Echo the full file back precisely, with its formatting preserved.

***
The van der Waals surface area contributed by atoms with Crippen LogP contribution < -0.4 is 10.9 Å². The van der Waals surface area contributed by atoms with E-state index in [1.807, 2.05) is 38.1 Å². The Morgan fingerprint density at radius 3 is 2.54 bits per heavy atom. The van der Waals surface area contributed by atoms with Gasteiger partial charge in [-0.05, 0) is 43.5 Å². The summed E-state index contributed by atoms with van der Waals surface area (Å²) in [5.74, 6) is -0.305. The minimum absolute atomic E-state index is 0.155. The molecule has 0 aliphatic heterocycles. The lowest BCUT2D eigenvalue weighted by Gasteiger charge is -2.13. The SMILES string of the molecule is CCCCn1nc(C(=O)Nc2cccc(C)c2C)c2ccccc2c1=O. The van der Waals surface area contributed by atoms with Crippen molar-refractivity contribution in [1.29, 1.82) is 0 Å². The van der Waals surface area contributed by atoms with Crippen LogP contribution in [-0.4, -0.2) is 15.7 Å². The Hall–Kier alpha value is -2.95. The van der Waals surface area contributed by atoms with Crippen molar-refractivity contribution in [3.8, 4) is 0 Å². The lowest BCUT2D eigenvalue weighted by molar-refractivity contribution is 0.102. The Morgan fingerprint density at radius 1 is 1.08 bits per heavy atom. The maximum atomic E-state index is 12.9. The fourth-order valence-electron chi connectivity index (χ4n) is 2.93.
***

The van der Waals surface area contributed by atoms with Crippen LogP contribution < -0.4 is 10.9 Å². The van der Waals surface area contributed by atoms with E-state index in [1.807, 2.05) is 38.1 Å². The Morgan fingerprint density at radius 3 is 2.54 bits per heavy atom. The van der Waals surface area contributed by atoms with Gasteiger partial charge in [-0.05, 0) is 43.5 Å². The summed E-state index contributed by atoms with van der Waals surface area (Å²) in [5.74, 6) is -0.305. The minimum absolute atomic E-state index is 0.155. The molecule has 0 aliphatic heterocycles. The lowest BCUT2D eigenvalue weighted by Gasteiger charge is -2.13. The SMILES string of the molecule is CCCCn1nc(C(=O)Nc2cccc(C)c2C)c2ccccc2c1=O. The van der Waals surface area contributed by atoms with Crippen molar-refractivity contribution in [1.29, 1.82) is 0 Å². The van der Waals surface area contributed by atoms with Crippen LogP contribution in [-0.4, -0.2) is 15.7 Å². The Hall–Kier alpha value is -2.95. The van der Waals surface area contributed by atoms with Crippen molar-refractivity contribution in [3.8, 4) is 0 Å². The lowest BCUT2D eigenvalue weighted by molar-refractivity contribution is 0.102. The Morgan fingerprint density at radius 1 is 1.08 bits per heavy atom. The maximum atomic E-state index is 12.9. The fourth-order valence-electron chi connectivity index (χ4n) is 2.93.